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I left my heart in the highlands.
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Clava Cairns, not far from Culloden Moor. No Outlander sightings that day, but you can go right up to the cairns and stone circle, unlike Stonehenge.

And here’s the big shocker.
I met someone!

Me. I met me without the weight of the world on my shoulders–the me that is going to not only survive but thrive in this new reality. I met the me that can cry and laugh at the same time and still enjoy life–the me that can look fear and loss in the eye and keep going. I met the me that was the wild crazy laughing woman in the highlands. And I think Dan somehow knew that would happen and that’s why he made me promise to go.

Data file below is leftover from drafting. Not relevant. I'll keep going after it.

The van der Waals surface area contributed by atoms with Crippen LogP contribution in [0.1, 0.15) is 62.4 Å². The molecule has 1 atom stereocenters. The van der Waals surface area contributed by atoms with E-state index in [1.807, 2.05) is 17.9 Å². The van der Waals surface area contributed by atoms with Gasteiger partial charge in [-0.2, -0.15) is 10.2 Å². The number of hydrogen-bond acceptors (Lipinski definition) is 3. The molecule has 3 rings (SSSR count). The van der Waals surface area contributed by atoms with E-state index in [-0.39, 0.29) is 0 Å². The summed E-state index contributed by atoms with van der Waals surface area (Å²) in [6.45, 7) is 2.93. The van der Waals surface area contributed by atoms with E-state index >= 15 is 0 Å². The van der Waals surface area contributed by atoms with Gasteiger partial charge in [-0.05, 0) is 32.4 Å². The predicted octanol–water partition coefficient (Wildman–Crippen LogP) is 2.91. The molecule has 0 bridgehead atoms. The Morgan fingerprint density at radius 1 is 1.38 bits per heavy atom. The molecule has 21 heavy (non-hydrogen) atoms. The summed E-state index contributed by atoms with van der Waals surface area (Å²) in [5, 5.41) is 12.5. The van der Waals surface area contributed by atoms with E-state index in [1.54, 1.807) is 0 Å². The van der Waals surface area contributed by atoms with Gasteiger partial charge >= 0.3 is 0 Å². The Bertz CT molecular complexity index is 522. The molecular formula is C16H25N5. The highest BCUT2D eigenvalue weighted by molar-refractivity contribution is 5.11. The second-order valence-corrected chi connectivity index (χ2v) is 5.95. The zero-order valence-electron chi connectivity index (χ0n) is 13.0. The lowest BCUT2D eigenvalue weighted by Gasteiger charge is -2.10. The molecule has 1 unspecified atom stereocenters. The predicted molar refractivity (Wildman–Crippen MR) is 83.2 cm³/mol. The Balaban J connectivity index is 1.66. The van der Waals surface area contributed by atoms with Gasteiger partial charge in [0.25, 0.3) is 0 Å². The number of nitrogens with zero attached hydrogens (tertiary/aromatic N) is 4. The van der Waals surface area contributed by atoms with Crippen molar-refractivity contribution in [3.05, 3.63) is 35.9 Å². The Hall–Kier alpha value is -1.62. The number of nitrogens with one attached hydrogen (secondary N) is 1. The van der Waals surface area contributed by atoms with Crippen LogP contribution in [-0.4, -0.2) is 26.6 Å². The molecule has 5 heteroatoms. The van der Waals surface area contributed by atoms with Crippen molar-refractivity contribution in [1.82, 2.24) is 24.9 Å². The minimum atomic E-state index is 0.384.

Taking this trip was terrifying, but I’m so glad I did it. And I can’t wait to go back.

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The River Spey, one of Scotland’s greatest natural assets.

 

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Edinburgh, Scotland. 

 

I’ll be back!

Table For One-The Euro Edition

In my earlier Table For One post, I discussed not waiting around for someone to invite us out.  Widowhood doesn’t mean having to hide out until you have someone to go out with. That has hangry written all over it.  I just completed our big bucket list trip in Europe and encountered a whole new table for one scenario that I couldn’t wait to share with you. Mostly because it’s so bad it’s comical.